SEOUL – When the Constitutional Court removed South Korean President Park Geun-hye from office last week, there were waves of social media messages thanking students at a university in Seoul for sparking the historic change.
Last summer, months before the public learned about a shadowy adviser behind Park, Ewha Womans University students gathered on the Seoul campus to protest something that initially seemed unrelated to national politics: the school administration’s decision to create a new degree program.
Ewha, considered the country’s top women’s university, soon withdrew the plan, but the students did not stop there, pressing on with their sit-in to urge the school president’s resignation. The efforts to topple the university president ended up uncovering a crucial piece of the puzzle in the political scandal that eventually brought down the country’s leader: the school’s favoritism to an equestrian athlete who turned out to be the daughter of Park’s secretive confidante, Choi Soon-sil.
The extent of Ewha’s favors to Choi’s daughter, Chung Yoo-ra, was further investigated by South Korea’s parliament and a special prosecution team. Seven school officials, including its former president and several professors, were indicted on criminal charges, and Chung’s admission to the university was canceled.
The episode struck a nerve in the country, where many young people work hard to get into a prestigious university, and unleashed the massive popular movement that would help unseat Park, who was impeached by parliament in December and formally removed from office by the court on Friday. Park is accused of colluding with her confidante to extort money from businesses while allowing Choi to pull government strings from the shadows.
“It was a total surprise for us to discover Choi Soon-sil’s link to the school,” said Kim Ji-Eun, a 1994 graduate of Ewha who joined thousands of students and alumni to rally against the university’s president.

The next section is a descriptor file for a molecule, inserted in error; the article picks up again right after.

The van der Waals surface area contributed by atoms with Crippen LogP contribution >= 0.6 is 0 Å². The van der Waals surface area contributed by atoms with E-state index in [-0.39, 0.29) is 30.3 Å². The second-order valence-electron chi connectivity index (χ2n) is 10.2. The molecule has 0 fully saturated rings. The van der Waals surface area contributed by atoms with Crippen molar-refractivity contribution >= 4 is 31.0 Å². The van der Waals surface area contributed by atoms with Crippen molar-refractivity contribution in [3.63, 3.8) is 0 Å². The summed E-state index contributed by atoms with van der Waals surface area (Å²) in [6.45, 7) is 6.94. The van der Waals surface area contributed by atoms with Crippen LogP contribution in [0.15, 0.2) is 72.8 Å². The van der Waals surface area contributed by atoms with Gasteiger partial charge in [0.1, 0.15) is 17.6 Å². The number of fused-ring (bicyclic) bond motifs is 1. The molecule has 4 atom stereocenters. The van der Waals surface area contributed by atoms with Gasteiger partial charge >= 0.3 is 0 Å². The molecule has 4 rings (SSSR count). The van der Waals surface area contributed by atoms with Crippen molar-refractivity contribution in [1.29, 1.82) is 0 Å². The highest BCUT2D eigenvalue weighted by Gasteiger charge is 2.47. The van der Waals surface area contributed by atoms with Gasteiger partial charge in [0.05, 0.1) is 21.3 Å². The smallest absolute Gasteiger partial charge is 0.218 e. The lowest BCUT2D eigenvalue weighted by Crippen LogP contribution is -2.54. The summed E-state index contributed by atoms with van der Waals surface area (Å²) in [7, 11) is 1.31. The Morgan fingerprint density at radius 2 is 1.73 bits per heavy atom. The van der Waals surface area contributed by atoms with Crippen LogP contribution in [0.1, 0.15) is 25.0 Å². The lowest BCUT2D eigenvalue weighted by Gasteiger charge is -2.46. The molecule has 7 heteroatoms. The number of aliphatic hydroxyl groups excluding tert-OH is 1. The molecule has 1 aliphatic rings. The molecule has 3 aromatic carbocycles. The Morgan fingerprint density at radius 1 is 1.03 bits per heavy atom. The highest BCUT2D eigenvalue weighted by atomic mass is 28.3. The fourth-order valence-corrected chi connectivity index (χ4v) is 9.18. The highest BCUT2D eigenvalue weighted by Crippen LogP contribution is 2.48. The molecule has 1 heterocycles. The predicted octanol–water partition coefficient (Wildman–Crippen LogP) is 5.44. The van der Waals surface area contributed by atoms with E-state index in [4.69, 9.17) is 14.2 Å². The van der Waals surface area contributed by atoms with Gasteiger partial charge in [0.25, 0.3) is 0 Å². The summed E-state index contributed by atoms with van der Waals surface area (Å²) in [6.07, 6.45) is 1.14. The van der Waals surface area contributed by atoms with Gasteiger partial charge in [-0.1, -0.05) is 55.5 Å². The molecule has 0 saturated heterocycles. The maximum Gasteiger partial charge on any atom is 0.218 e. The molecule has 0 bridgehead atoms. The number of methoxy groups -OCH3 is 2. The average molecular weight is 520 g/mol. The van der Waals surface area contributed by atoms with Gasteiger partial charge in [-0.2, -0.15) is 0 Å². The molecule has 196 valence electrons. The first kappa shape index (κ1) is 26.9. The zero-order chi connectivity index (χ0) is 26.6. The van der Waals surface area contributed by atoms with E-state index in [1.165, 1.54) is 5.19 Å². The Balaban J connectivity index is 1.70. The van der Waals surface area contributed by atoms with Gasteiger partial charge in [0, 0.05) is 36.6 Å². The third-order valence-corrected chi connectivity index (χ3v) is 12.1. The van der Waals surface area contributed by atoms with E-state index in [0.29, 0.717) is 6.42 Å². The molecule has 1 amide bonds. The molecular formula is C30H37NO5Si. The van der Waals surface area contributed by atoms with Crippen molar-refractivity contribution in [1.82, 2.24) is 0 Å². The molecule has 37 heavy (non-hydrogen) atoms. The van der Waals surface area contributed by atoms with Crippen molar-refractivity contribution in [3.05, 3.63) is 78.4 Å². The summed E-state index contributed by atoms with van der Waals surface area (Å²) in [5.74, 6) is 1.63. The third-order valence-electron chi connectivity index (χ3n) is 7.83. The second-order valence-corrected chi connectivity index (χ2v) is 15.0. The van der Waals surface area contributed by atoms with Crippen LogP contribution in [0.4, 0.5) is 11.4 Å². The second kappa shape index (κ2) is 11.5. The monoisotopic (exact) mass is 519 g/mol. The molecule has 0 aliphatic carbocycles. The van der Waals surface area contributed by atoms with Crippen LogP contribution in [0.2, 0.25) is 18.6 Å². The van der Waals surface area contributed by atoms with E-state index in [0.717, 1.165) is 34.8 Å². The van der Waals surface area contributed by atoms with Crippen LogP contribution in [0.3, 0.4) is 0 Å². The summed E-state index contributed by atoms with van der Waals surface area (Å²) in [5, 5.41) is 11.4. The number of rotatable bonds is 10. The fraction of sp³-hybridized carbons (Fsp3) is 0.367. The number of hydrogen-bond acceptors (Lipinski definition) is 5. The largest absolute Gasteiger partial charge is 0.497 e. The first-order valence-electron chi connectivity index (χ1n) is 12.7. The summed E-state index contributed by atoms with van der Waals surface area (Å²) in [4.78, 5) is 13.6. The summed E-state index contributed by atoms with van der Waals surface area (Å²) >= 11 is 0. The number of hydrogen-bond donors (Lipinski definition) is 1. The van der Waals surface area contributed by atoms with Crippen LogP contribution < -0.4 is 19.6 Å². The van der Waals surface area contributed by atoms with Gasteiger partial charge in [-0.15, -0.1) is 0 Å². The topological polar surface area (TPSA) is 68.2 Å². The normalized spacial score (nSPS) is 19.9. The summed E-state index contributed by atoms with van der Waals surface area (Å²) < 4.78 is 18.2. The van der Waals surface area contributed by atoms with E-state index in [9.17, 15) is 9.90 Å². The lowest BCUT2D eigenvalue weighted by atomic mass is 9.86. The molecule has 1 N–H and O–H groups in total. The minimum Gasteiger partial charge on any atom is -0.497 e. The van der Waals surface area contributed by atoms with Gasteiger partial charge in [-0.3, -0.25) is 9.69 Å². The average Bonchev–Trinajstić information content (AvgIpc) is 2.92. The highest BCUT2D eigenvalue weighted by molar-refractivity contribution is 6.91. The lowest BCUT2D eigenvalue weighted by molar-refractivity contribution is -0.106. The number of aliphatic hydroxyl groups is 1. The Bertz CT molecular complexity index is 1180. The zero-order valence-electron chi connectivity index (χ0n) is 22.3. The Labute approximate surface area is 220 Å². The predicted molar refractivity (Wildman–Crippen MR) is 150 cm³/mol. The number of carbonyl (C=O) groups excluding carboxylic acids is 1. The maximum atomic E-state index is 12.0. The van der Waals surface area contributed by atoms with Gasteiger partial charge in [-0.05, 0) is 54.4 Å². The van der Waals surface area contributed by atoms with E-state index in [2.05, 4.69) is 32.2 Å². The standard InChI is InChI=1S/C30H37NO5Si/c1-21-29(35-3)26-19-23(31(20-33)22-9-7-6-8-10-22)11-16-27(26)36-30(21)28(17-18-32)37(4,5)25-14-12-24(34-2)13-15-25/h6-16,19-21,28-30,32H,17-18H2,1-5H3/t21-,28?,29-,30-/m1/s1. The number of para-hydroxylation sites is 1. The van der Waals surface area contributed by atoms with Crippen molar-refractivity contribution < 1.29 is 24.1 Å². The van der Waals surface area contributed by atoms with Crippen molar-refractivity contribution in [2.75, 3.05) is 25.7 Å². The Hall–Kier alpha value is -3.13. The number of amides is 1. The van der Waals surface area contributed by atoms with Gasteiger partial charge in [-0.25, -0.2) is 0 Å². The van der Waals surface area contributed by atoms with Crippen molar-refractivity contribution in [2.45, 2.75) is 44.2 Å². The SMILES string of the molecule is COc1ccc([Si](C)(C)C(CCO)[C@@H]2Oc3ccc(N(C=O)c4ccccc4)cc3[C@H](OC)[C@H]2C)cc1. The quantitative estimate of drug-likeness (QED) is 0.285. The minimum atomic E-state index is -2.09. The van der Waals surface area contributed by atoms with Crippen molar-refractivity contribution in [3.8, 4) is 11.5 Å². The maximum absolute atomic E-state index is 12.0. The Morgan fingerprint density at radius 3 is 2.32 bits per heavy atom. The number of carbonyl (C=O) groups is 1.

Although the student protesters may not have intended to force out Park, experts said their movement would be remembered as the opening chapter in the political saga that ended her presidency. It also highlighted a new protest culture by those who were raised after the 1987 end of authoritarian rule, growing up with YouTube and K-pop.
“Ewha protests were the key to the impeachment,” said Lee Taek-gwang, a professor of cultural studies at South Korea’s Kyunghee University. Without them “things would not have moved so quickly,” he added.
Students who participated in the protests declined to be interviewed for this story, some fearing reprisals and others still undergoing treatment for injuries sustained when they were forcefully dragged away by police during the demonstrations.
The police action happened last July, in the early days of the protests, when some 1,600 officers entered a building occupied by a group of students that reportedly numbered around 200.
The students, covering their faces with baseball caps and masks and standing arm in arm, burst into the popular K-pop song “Into the New World.” The choice of the song — the debut single by Girls’ Generation, a South Korean girl group — surprised many former student activists, who had memories of rallying against the country’s authoritarian leaders with protest songs as police fired tear gas at them.